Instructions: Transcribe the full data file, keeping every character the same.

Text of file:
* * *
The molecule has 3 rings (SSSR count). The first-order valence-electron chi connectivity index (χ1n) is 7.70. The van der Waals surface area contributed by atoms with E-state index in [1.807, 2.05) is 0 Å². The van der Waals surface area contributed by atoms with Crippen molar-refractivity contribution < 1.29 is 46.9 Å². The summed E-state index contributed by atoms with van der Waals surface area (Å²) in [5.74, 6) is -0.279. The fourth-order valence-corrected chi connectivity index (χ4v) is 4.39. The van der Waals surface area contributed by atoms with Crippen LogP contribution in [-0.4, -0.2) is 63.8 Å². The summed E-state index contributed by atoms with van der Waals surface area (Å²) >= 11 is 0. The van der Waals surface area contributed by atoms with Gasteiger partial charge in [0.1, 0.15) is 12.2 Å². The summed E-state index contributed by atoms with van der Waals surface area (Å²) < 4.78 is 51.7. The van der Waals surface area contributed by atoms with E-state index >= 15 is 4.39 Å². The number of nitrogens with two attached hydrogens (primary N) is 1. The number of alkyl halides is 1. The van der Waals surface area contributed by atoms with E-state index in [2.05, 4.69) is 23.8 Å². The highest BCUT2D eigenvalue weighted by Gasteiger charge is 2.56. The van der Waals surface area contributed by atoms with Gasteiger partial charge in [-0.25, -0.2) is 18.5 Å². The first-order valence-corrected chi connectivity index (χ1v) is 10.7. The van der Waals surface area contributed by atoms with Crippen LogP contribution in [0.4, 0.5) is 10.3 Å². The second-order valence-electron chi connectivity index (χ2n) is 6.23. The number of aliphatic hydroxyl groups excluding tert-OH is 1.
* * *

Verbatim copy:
The molecule has 3 rings (SSSR count). The first-order valence-electron chi connectivity index (χ1n) is 7.70. The van der Waals surface area contributed by atoms with E-state index in [1.807, 2.05) is 0 Å². The van der Waals surface area contributed by atoms with Crippen molar-refractivity contribution < 1.29 is 46.9 Å². The summed E-state index contributed by atoms with van der Waals surface area (Å²) in [5.74, 6) is -0.279. The fourth-order valence-corrected chi connectivity index (χ4v) is 4.39. The van der Waals surface area contributed by atoms with Crippen LogP contribution in [-0.4, -0.2) is 63.8 Å². The summed E-state index contributed by atoms with van der Waals surface area (Å²) >= 11 is 0. The van der Waals surface area contributed by atoms with Gasteiger partial charge in [0.1, 0.15) is 12.2 Å². The summed E-state index contributed by atoms with van der Waals surface area (Å²) < 4.78 is 51.7. The van der Waals surface area contributed by atoms with E-state index >= 15 is 4.39 Å². The number of nitrogens with two attached hydrogens (primary N) is 1. The number of alkyl halides is 1. The van der Waals surface area contributed by atoms with E-state index in [2.05, 4.69) is 23.8 Å². The highest BCUT2D eigenvalue weighted by Gasteiger charge is 2.56. The van der Waals surface area contributed by atoms with Gasteiger partial charge in [-0.25, -0.2) is 18.5 Å². The first-order valence-corrected chi connectivity index (χ1v) is 10.7. The van der Waals surface area contributed by atoms with Crippen LogP contribution in [0.4, 0.5) is 10.3 Å². The second-order valence-electron chi connectivity index (χ2n) is 6.23. The number of aliphatic hydroxyl groups excluding tert-OH is 1.